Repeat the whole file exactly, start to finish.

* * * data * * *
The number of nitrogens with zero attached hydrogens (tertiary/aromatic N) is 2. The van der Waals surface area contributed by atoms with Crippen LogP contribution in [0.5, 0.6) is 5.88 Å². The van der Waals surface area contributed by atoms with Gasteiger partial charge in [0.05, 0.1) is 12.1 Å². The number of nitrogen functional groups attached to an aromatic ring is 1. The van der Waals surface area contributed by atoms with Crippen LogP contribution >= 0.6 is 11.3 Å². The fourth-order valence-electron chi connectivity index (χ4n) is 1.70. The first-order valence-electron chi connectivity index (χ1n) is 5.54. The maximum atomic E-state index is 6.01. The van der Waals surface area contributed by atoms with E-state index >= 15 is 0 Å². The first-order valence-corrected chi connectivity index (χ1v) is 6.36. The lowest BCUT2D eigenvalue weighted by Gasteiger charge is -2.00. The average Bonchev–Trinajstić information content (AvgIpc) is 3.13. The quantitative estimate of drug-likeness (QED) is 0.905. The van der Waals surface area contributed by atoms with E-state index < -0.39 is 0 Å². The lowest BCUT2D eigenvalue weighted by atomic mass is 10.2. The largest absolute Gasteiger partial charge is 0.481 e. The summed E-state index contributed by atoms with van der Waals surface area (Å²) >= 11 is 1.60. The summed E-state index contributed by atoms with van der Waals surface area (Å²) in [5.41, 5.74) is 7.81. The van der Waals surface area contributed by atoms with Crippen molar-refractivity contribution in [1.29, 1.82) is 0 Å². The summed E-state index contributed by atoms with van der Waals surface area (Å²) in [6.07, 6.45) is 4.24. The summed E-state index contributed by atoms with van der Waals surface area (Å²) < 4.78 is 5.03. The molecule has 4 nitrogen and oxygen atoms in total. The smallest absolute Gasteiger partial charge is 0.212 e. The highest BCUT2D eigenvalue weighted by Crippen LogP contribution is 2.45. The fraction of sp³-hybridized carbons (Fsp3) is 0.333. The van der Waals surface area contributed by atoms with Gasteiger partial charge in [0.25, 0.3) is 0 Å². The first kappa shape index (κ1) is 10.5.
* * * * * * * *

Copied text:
The number of nitrogens with zero attached hydrogens (tertiary/aromatic N) is 2. The van der Waals surface area contributed by atoms with Crippen LogP contribution in [0.5, 0.6) is 5.88 Å². The van der Waals surface area contributed by atoms with Gasteiger partial charge in [0.05, 0.1) is 12.1 Å². The number of nitrogen functional groups attached to an aromatic ring is 1. The van der Waals surface area contributed by atoms with Crippen LogP contribution >= 0.6 is 11.3 Å². The fourth-order valence-electron chi connectivity index (χ4n) is 1.70. The first-order valence-electron chi connectivity index (χ1n) is 5.54. The maximum atomic E-state index is 6.01. The van der Waals surface area contributed by atoms with E-state index >= 15 is 0 Å². The first-order valence-corrected chi connectivity index (χ1v) is 6.36. The lowest BCUT2D eigenvalue weighted by Gasteiger charge is -2.00. The average Bonchev–Trinajstić information content (AvgIpc) is 3.13. The quantitative estimate of drug-likeness (QED) is 0.905. The van der Waals surface area contributed by atoms with E-state index < -0.39 is 0 Å². The lowest BCUT2D eigenvalue weighted by atomic mass is 10.2. The largest absolute Gasteiger partial charge is 0.481 e. The summed E-state index contributed by atoms with van der Waals surface area (Å²) >= 11 is 1.60. The summed E-state index contributed by atoms with van der Waals surface area (Å²) in [5.41, 5.74) is 7.81. The van der Waals surface area contributed by atoms with Crippen molar-refractivity contribution in [1.29, 1.82) is 0 Å². The summed E-state index contributed by atoms with van der Waals surface area (Å²) in [6.07, 6.45) is 4.24. The summed E-state index contributed by atoms with van der Waals surface area (Å²) < 4.78 is 5.03. The molecule has 4 nitrogen and oxygen atoms in total. The smallest absolute Gasteiger partial charge is 0.212 e. The highest BCUT2D eigenvalue weighted by Crippen LogP contribution is 2.45. The fraction of sp³-hybridized carbons (Fsp3) is 0.333. The van der Waals surface area contributed by atoms with Gasteiger partial charge in [0.25, 0.3) is 0 Å². The first kappa shape index (κ1) is 10.5.